Doesn’t this have to be the favorite? The cast is perfect, the director is an all time great, and the film’s subject matter points towards the possibility of this film being a modern day Wall Street. You also have to believe that Leonardo DiCaprio is going to pull out all the stops to finally get that elusive Best Actor award he craves. As close to a lock as it gets. (Release date 11/15/13)


The Butler (Directed By Lee Daniels)

It’s not hard to see why the Academy will likely fall in love with this film; it’s a historical drama with an inspiring, progressive story arc and a likeable cast. That said, The Butler is perhaps the film most likely to fall out of Oscar contention, if only because Lee Daniels’ last film, The Paperboy, has opened the door to some speculation that the director was a one hit wonder. (Release date 8/16/13)


Inside Llewyn Davis (Directed by the Cohen Brothers)

ACV: 93.6 (91% on Rotten Tomatoes, 100 on Metacritic, average critic score 9 out of 10)

The Cohen’s appear to have scored again with their new film about a folk singer living in 1960’s New York, which was overwhelmingly praised at the recent Cannes Film Festival. While perhaps a little lower key and less relatable than The Butler or Wolf on Wall Street, Inside Llewyn Davis will likely be too good not to be a contender, and may be the role that finally breaks Oscar Issacs into mainstream light. (Release date 12/6/13)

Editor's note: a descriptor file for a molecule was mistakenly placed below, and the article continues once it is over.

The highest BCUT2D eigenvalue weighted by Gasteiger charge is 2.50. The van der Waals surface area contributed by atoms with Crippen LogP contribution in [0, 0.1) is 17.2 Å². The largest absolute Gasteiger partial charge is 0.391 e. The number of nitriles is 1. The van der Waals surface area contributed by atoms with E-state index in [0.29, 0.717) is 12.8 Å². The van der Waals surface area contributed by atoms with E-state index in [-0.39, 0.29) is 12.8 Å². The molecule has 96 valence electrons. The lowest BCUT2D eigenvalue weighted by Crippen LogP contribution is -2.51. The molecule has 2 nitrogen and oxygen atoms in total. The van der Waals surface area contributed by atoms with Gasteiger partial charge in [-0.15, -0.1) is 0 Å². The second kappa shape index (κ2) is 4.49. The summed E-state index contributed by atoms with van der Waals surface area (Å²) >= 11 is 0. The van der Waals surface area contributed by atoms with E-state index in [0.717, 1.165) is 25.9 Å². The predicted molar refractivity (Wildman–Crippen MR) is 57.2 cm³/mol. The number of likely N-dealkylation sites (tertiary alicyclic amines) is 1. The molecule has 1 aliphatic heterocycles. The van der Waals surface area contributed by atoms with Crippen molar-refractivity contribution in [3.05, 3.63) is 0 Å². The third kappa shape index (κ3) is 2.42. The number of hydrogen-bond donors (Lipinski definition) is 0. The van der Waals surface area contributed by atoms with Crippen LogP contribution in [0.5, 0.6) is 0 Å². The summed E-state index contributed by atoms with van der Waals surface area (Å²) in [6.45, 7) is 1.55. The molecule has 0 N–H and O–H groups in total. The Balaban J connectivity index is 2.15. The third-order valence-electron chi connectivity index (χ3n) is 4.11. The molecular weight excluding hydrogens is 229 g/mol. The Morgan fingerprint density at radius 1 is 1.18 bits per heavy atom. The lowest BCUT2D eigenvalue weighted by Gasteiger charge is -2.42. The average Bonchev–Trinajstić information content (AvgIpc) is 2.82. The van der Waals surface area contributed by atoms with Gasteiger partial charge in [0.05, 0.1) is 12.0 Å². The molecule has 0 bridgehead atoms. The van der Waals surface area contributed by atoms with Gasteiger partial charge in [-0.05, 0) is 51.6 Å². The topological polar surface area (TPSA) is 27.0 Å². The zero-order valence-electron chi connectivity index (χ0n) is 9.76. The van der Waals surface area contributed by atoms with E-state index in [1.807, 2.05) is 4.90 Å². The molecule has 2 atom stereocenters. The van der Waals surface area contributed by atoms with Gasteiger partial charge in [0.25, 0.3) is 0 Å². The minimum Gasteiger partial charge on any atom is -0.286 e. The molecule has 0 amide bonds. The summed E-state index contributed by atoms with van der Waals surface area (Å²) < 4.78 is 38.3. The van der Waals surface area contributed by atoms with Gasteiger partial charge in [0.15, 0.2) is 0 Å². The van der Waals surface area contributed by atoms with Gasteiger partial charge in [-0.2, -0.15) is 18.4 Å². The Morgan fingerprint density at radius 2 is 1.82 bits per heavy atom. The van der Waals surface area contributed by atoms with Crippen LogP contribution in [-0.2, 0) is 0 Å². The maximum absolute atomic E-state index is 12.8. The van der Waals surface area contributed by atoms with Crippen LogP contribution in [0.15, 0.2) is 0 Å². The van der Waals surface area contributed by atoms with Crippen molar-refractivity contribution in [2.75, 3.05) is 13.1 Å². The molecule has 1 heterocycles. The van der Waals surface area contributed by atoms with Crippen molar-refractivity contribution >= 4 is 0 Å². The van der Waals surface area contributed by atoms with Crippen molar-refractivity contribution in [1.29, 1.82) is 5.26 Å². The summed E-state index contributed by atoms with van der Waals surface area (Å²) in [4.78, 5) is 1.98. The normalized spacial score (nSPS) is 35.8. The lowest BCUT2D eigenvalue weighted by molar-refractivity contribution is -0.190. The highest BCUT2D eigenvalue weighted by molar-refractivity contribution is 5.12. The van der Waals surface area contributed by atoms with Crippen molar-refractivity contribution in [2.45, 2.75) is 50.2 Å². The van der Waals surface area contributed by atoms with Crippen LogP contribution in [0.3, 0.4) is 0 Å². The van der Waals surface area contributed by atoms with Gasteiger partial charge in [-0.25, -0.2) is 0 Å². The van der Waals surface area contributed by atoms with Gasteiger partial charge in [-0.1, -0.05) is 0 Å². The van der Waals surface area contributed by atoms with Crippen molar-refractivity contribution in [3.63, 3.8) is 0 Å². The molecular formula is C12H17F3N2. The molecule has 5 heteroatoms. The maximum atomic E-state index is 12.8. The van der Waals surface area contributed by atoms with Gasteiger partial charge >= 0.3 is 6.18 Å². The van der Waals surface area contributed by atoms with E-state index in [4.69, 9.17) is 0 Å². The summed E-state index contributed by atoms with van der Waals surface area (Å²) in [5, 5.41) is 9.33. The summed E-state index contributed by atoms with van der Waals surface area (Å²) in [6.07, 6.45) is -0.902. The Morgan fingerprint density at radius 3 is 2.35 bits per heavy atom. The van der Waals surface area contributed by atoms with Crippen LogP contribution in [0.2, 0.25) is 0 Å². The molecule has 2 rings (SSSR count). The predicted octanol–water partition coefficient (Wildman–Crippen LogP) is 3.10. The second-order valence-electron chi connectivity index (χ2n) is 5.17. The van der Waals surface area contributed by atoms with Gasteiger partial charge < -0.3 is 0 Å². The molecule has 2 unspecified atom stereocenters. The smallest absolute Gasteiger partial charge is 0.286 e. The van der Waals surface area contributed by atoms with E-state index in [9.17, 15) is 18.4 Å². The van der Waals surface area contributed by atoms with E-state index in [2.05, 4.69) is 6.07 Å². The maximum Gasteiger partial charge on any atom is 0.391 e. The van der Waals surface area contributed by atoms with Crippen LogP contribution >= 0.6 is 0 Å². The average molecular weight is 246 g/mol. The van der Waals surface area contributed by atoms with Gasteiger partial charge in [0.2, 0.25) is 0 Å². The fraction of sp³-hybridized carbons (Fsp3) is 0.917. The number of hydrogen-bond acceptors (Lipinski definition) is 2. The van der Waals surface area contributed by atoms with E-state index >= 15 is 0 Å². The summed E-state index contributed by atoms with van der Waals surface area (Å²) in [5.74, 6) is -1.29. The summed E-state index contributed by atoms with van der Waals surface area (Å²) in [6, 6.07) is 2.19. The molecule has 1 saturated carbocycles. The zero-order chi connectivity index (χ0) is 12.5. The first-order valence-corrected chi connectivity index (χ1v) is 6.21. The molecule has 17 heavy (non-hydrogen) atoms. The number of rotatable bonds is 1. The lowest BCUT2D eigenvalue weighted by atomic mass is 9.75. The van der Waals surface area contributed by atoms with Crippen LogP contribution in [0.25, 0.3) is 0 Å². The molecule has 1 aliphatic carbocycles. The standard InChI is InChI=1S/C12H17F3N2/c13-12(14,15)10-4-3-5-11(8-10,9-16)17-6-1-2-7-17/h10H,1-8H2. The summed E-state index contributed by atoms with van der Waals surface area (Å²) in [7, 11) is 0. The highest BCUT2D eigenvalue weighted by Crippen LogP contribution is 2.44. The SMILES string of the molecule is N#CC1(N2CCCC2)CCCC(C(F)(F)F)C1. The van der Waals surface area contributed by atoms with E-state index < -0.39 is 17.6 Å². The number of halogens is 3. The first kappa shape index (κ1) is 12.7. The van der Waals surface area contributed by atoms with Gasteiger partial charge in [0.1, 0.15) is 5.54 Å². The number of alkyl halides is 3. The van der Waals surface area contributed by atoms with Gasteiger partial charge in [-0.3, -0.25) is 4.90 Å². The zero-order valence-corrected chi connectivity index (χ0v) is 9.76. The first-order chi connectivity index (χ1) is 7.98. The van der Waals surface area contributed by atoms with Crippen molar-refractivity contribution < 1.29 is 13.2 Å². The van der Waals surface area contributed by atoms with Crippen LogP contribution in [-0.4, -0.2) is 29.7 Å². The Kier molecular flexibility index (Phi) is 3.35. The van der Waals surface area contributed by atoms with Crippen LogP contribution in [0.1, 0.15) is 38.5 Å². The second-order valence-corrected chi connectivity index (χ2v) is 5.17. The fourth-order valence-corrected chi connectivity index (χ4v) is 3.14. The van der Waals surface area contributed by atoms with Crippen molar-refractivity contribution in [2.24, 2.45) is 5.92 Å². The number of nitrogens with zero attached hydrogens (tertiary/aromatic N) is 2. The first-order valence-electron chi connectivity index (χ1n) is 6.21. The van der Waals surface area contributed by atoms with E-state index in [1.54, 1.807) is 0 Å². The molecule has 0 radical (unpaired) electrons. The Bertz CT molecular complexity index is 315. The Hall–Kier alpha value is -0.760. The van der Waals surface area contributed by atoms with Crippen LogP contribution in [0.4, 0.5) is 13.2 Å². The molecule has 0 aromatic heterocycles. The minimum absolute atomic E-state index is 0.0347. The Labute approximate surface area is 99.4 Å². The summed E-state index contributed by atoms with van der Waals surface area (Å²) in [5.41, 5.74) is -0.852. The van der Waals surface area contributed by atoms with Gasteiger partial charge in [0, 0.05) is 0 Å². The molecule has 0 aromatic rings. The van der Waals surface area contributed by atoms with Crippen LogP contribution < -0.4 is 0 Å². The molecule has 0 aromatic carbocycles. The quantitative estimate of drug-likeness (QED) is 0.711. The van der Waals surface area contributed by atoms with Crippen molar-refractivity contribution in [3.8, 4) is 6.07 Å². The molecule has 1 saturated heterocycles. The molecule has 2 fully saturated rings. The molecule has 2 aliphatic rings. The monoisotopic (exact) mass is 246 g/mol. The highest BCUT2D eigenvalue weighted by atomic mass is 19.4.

Monuments Men (Directed by George Clooney)

While most buzz concerning Clooney and the Oscars have revolved around his starring role in Alfonso Cuarón’s Gravity, that film’s ties to science fiction likely will lead to the Academy turning away barring overwhelming critical and commercial praise. Thus, it’s more likely Clooney gets Oscar buzz from his next directing effort, which will follow the true story of an Allied group tasked with recovering art and other forms of culture during the dying days of World War II. The cast, featuring Clooney himself, Matt Damon, Cate Blanchett, Bill Murray, and John Goodman among others may be Clooney’s best ensemble yet. (Release date 12/18/13)


Nebraska (Directed by Alexander Payne)

ACV: 77 (79% on Rotten Tomatoes, 79 on Metacritic, average critic score 7.4 out of 10)

Although not as well received as expected at Cannes, Nebraska should be able to build enough momentum in the fall to give the king of quirk Payne another shot at Oscar glory. What will likely help Payne is, unlike the rest of these films, his cast isn’t as flashy (journeyman actor Bruce Dern is the lead), perhaps giving the perception that Payne was able to do more with less. (Release date 11/22/13)